"When we became aware of the circumstances and the situation with his mom and his wish to play and to combine that with his true intent to raise money for a cause, it was pretty easy to facilitate and agree to," minor league operations director Kent Qualls said. "It was definitely a great moment for Ryan and his mom and family. It was definitely a touching day."

So after working out all the details, Qualls called Ryan two weeks ago.

"I think we can make this happen," Qualls told him, giving him two dates when the Single-A team would be playing at home.

The Victus bat company made 15 custom bats for Ryan to use Wednesday. Not only is his signature on the barrel of each, so is the inscription "One more game for you, Mom."

Ryan visited the Orioles clubhouse after the game to get the bats signed by the entire team. The bat he used in the game will go to his mother, and the other 14 will be auctioned, with the proceeds going to cancer-related charities.

One of those 14 bats will be auctioned on the Orioles team website with the proceeds going to Shannon's Fund, an endowment at University of Maryland Medical Center dedicated to providing financial assistance to patients and their families. In 2008, the club created Shannon's Fund in memory of Shannon Obaker, the club's director of community outreach, who died of cancer in 2007 at 29.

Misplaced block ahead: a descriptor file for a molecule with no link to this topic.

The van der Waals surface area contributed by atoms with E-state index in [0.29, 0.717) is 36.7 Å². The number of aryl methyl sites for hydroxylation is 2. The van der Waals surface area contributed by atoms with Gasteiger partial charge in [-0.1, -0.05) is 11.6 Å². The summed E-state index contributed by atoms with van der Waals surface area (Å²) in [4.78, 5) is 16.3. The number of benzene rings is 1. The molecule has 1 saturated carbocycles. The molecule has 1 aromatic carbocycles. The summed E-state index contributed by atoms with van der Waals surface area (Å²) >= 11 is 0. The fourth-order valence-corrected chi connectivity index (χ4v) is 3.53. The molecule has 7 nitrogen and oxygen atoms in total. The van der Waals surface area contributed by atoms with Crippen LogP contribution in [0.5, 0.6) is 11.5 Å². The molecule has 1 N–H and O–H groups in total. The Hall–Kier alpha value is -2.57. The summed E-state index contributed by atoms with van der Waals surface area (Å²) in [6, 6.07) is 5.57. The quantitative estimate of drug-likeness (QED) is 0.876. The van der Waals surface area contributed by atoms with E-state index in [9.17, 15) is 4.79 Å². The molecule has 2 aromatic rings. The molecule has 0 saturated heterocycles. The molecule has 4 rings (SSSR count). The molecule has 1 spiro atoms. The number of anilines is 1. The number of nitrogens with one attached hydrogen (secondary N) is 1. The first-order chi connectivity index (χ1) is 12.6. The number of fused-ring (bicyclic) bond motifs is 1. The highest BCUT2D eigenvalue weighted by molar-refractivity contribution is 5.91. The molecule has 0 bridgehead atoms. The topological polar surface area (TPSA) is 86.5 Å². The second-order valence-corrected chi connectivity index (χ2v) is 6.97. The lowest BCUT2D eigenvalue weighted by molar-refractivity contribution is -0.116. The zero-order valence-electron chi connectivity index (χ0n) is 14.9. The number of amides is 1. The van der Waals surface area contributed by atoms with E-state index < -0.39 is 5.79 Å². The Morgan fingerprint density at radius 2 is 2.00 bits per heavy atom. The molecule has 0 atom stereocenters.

As for Wendy, overcoming her neuropathy has been a struggle, but she's improving with every physical therapy session. There's no sign of cancer cell growth, but she's not in remission. Every two months, she goes to Duke University for an MRI to make sure the cancer hasn't returned.

Her next visit to Duke is April 20. If no cancer is found, it will be the fourth straight visit with no cancer found.

"And then we sit down and say, 'OK, what are the next two months going to bring us?'" Terry, 60, said. "Cancer is a war, and you have battles."

The Powells still have several battles ahead of them, but thanks to the Orioles, they will go through those fights with one unforgettable memory.

"When my mom, when she was looking at me play, she just wasn't seeing me in black and orange in an Orioles uniform coming out of retirement," Ryan said. "She was seeing me as a 6-year-old kid. She was seeing me as a middle-school kid, she was seeing me in high school. … She was seeing me in a chronological order through my entire life, through all the struggles."

eencina@baltsun.com